How the Prosperity Gospel Syncretizes with Buddhism


Prosperity theology is common among many churches in the Buddhist world, particularly in Asia. Sadly, the prosperity gospel has infiltrated, syncretized, and influenced various churches, networks, and denominations. I’ve seen first-hand the influence of prosperity theology and how it undermines true faith, weakens the church, and stifles biblical missions. 

Missionaries need to be aware of how elements of the Buddhist worldview contribute to this dynamic. Put simply, Buddhism and the prosperity gospel are natural bedfellows. To understand this, we need to understand how they overlap, which in turn will help us both to speak into these syncretistic issues with wisdom, and to proclaim the gospel with effectiveness. 

Shared Beliefs on Prosperity 

Many in the West wouldn’t readily associate Buddhism with a desire for prosperity.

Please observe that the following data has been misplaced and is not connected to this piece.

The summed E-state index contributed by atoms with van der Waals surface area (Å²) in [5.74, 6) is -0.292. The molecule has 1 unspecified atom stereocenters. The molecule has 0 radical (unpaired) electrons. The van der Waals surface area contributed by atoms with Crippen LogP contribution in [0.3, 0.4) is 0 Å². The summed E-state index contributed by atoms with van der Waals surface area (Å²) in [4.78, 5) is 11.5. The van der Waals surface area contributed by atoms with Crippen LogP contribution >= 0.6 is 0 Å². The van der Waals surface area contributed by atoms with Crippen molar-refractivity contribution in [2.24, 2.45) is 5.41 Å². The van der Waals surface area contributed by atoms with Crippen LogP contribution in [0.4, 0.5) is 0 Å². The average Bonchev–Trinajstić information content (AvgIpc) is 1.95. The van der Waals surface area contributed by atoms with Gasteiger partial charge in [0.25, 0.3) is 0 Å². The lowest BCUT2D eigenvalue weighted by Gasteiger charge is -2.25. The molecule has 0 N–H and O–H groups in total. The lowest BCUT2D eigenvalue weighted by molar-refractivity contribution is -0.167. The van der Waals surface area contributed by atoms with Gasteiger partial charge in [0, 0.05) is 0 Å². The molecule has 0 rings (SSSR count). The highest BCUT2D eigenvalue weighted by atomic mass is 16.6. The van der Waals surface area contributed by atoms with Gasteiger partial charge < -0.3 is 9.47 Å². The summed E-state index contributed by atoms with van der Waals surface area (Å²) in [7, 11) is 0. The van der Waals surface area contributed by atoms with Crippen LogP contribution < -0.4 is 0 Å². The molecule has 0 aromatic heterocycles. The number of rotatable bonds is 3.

As commonly understood, Buddhism is about living an ascetic life, free of attachments to worldly things. However, recent scholars like Johan Everskog and Bhikkhu Basnagoda Rahula have pointed out that some of the Buddha’s teachings actually encourage the pursuit of prosperity for lay Buddhists. They argue the Buddha taught that material wealth and prosperity, something believed to bring happiness, can and should be desired. Some Buddhists agree, and so they instinctively see religion through the lens of health and prosperity. 

While I lived in Thailand, I noticed how “Prosperity Buddhism” gained popularity. One of Thailand’s most popular temples, Wat Dhammakaya, is a hub for the movement. Their ideology mirrors prosperity preachers who promise health and wealth to anyone who gives money and does good deeds. This temple is one of the largest in the world; it cost more than 1 billion dollars (USD) to build, can hold close to 150,000 people, and is home to over 3000 monks. Clearly, the Wat Dhammakaya shows that this sect of Buddhism carries significant influence.